I started a youth center, my brother-in-law and I, in Houston, for the kids to hang out. Finally I was broke, I would have to close the youth center if I didn't quickly move. The only way I knew how to make money and not to beg people for it was to be a boxer again. It hurt me to take my shirt off again and be a boxer but it was the only profession I had. And that's why I went back.
Was it hard for you, believing in Christianity, which emphasizes peace, to take up boxing, with all the violence that's involved?
That was a hard thing for me. When I started the youth center, some parents wanted me to get their kid interested in boxing. I said: “Look, I'm a preacher. I'm not going to be helping boxers; that's nothing but ignorance and violence.” And then one day I inquired about the kid, and (learned) he robbed a store in my neighborhood. The storekeeper shot his friend, and he shot the storekeeper. All these lives were devastated because I didn't want to look like a backslider. I said, “I can't help this kid, but I'll never let another get away from me.”
What do you pray for?
You know this peace I found in 1977? More than anything, I pray to keep it. When I was about to die in that dressing room, all I could think of was I didn't say goodbye to my mother, I hadn't gotten a chance to embrace my kids, there were friends I forgot to say I'm sorry to. I had a second chance to live, and I'm constantly embracing my loved ones. My friends know that they're my friends–even my enemies know that they're my friends. All I pray is to be consistently like this all the days of my life.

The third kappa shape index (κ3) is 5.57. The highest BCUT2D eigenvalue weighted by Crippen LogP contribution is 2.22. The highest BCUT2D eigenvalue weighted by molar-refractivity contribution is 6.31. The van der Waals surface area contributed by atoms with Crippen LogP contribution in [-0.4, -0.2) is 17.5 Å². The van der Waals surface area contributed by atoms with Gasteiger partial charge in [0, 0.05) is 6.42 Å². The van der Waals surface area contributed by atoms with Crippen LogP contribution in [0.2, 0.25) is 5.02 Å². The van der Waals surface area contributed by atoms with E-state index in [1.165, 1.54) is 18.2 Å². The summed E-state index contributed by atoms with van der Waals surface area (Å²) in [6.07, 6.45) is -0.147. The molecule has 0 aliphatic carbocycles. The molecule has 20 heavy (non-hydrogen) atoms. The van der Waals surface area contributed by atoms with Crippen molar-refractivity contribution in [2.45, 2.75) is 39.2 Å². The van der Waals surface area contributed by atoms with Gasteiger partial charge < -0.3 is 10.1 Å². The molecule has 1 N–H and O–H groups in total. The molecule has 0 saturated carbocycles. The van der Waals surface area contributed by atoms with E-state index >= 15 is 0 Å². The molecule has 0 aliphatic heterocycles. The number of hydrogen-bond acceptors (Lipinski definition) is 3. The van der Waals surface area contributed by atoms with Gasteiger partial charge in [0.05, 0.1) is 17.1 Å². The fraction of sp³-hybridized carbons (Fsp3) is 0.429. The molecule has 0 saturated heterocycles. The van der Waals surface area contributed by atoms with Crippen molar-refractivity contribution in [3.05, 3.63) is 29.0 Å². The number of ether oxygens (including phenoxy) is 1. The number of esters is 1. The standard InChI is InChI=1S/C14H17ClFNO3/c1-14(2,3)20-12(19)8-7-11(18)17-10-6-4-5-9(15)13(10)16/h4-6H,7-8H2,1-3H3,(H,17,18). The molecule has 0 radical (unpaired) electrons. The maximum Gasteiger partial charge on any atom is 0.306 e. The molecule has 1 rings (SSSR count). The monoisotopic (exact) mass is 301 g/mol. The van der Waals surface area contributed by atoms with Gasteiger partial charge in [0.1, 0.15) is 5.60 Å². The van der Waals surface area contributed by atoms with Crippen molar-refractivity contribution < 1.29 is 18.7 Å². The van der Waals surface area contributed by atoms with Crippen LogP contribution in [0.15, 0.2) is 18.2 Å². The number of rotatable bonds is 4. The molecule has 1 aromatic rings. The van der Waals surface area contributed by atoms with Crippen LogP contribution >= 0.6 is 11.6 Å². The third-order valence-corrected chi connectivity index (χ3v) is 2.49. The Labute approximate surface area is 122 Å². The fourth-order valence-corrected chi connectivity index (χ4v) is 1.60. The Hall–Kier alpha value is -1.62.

I never pray for things–just to consistently be the same way I am. I never get upset about what I read in the newspaper. I realize that every human being can make a difference in this world. Just make certain that I'm consistently making a difference.
What's your relationship like with Ali?
We've become great friends. Muhammad Ali and I–I love him like a little brother. I'm always talking the Bible to him and he's saying, “Uh-oh, here he comes!”
Does Ali ever come back and quote the Koran to you?
Never, never. It's always like, “George, if God wants me to know about it, he'll tell me; don't do it, George, don't!” That kind of thing.
Is there any minister that you admire as a role model?
There are so many guys who do so many good things. I hate to say just ministers. There are so many people out there who do so many good things. Dr. Robert Schuller, I told him what happened to me … I said, “I know you may think I'm crazy but I'm telling you I was dead.” He said, “George–I'm a reverend and I'm a psychologist, and I believe you.” I've never forgotten that.
That was all I needed. From then I started running. I thanked him in my book for being a good corner man–to push you off the stool when you don't want to go on. In the ring sometimes when a guy is whipping you bad, you sit on your stool and you say to your corner man, “I think I had enough.” And it takes a strong trainer to pick you up and say, “Get back out there; don't you quit!”
Interview by Wendy Schuman of Beliefnet. Distributed by Religion News Service.